Swiss stocks fell for a third day as Credit Suisse Group AG downgraded Nestle SA and the bailout of Ireland failed to reassure investors that the region will contain its sovereign-debt crisis.
Nestle dropped as Credit Suisse cut its rating on the world’s largest food company to “neutral” from “outperform.” UBS AG and Credit Suisse declined 1.3 percent and 0.7 percent, respectively, following banking shares lower in Europe. Transocean Ltd. rose before the Swiss-listed shares of the offshore drilling contractor are added to the MSCI Switzerland Index after the closing of the market today.
“The market could drop further,” Enrico Racioppi, a London-based banking analyst at Hammer Partners, wrote in a note today. Losses on bonds from Portugal, Ireland and Greece and further deterioration of Spain and Italy “are not priced” in, he wrote.
The extra yield investors demand to hold 10-year Italian debt instead of benchmark German bunds widened to more than 200 basis points for the first time since the euro’s debut in 1999. Meanwhile, the difference in the cost of insuring subordinated and senior European financial-company bonds rose to the most since May 2009.
A Swiss gauge of consumer demand rose in October as declining unemployment prompted households to step up spending.
UBS’s consumption indicator increased to 1.72 in October from 1.70 in the previous month, the Zurich-based bank said in an e-mailed statement today. The gain “can be attributed primarily to an improvement in business activity in the retail sector as well as growing new car registrations,” it said.
“Even if it remains below its third-quarter levels, it does not confirm the sharp drop in confidence measured by the Ministry of Economic Affairs earlier this month,” Julien Manceaux, an economist at ING Group in Brussels, wrote in an e- mailed comment. “Even if growth prospects are softer for 2011, the current rhythm of recovery may still trigger an SNB rate hike in the first half of next year.”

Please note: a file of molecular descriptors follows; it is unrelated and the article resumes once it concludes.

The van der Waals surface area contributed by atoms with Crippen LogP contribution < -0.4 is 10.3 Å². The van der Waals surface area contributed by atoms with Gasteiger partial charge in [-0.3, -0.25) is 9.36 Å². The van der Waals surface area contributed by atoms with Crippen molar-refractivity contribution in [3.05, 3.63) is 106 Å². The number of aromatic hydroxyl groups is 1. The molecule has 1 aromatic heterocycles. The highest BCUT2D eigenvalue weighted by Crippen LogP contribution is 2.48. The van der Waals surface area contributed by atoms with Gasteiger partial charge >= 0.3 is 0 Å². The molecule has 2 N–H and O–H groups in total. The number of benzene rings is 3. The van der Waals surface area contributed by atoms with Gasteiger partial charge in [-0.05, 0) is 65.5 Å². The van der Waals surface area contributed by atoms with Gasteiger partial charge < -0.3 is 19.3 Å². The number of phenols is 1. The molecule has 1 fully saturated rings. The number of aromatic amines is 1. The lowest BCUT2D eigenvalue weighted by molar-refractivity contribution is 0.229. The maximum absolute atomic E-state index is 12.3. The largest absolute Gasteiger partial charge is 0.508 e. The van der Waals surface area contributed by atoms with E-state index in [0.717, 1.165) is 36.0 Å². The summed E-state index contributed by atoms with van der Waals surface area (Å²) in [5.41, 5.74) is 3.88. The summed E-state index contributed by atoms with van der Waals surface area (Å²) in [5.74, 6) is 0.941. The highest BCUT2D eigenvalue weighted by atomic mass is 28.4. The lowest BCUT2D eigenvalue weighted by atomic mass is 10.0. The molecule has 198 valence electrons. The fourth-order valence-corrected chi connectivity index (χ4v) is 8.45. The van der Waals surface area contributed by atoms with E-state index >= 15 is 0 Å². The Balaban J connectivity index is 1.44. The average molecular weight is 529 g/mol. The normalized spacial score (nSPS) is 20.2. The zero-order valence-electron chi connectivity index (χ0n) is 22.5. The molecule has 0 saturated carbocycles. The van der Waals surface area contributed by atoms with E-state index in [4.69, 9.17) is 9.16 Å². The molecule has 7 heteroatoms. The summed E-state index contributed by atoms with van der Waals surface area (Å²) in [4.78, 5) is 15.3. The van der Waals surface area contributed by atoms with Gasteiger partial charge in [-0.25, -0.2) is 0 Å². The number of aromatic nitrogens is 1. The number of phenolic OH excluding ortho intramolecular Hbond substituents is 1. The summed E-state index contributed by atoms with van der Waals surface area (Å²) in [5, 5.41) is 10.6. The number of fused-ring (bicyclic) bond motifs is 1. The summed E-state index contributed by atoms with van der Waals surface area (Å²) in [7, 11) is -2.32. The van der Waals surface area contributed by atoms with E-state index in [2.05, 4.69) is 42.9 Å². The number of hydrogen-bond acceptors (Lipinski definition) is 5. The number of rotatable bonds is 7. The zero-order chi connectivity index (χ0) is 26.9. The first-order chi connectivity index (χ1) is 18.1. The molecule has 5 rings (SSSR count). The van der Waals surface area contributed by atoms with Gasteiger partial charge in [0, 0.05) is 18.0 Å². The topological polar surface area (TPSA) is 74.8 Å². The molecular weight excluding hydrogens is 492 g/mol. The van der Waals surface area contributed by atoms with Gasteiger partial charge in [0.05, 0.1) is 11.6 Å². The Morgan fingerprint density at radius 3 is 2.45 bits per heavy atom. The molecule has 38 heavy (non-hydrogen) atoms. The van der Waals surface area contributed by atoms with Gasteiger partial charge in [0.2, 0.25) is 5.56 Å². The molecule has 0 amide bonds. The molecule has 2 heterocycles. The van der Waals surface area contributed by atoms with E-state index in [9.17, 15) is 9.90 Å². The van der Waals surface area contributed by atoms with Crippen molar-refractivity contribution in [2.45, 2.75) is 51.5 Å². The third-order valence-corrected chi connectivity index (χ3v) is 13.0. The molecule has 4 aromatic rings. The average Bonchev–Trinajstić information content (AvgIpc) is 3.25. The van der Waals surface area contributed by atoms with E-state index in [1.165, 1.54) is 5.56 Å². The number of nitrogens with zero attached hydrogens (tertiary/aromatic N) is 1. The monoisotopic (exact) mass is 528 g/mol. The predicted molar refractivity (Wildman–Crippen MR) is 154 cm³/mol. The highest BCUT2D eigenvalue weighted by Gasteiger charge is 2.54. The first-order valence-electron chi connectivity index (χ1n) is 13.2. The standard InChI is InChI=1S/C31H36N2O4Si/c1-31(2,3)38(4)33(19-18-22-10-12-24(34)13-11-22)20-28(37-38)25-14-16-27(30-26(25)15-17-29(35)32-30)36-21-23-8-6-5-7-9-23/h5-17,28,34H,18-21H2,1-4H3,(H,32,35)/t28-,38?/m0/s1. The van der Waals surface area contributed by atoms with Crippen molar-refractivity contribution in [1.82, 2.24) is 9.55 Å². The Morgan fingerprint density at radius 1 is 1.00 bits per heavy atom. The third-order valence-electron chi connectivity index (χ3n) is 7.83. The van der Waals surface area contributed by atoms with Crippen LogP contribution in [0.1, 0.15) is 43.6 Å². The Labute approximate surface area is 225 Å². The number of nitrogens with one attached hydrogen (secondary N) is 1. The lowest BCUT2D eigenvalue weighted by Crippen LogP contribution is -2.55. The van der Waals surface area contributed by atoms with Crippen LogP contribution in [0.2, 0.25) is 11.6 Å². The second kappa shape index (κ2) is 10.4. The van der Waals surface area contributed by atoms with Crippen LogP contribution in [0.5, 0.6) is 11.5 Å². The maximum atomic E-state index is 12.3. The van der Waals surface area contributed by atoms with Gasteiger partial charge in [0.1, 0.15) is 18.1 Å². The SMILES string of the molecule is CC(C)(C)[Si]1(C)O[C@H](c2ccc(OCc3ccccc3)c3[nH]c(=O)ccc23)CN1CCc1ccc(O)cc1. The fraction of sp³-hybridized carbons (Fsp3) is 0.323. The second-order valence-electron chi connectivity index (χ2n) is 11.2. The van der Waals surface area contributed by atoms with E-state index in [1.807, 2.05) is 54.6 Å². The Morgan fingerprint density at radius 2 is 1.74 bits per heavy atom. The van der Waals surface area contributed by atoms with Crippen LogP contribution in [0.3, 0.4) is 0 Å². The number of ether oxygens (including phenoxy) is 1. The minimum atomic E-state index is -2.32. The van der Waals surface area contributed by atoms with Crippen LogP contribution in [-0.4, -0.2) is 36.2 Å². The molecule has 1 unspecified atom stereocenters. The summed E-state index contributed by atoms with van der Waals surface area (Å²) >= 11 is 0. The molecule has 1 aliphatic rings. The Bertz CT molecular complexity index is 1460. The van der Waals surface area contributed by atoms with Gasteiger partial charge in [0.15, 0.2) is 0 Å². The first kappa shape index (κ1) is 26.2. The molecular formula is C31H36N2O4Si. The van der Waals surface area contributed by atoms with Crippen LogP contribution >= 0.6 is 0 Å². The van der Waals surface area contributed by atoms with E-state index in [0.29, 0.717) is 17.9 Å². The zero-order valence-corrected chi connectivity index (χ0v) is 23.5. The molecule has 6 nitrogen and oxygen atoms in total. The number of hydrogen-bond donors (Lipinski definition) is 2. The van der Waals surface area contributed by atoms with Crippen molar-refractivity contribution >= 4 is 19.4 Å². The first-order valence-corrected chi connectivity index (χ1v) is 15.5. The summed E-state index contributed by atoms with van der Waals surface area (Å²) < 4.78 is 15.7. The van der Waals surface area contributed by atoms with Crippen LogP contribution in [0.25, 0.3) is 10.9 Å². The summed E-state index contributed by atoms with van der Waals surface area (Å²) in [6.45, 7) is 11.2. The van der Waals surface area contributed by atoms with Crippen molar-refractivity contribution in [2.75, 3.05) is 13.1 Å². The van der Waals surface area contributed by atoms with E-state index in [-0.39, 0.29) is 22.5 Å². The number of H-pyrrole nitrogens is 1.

Nestle declined 1.2 percent to 55.1 francs. Credit Suisse cut its rating to “neutral” from “outperform.” The brokerage highlighted in a note that the company has been “a very strong performer for six years now. On a 15 percent premium to its immediate U.S. and European peers and little short term EPS growth, it may be time to draw breath.”
UBS and Credit Suisse, Switzerland’s biggest banks, declined 1.3 percent to 15.13 francs and 0.7 percent to 37.76 francs. A gauge for European banking shares retreated for a third day.
Zurich Financial Services AG, Switzerland’s largest insurer, declined 1.4 percent to 225.3 francs.
Basilea Pharmaceutica AG declined 2.4 percent to 67.1 francs even after the company won a $130 million arbitration award from Johnson & Johnson in a dispute over the antibiotic ceftobiprole.
Transocean was the best performer on the Swiss Market Index, increasing 2.1 percent to 69.15 francs.
Transocean’s shares will be included in the MSCI Switzerland from today’s close, while the company’s New York- listed stock will be deleted from the MSCI USA Index, according to a statement from the index provider on Nov. 10.
“Today we have the semi-annual MSCI rebalance which sees turnover of around $5.8 billion in Europe, of which over $3 billion is in 11 adds and 9 deletes,” Nomura Holdings Inc. said in a note. Nomura mentioned among the largest changes by value “the repatriation of Transocean from the U.S. to Switzerland.”
Tecan Group AG increased 2.6 percent to 71.3 francs. Berenberg Bank reiterated a “buy” rating on the maker of liquid sample processors used in the drug industry after the company said it signed a “major” manufacturing agreement.
“We believe the market continues to under-appreciate the growth potential of Tecan’s OEM business,” the brokerage said in a note.
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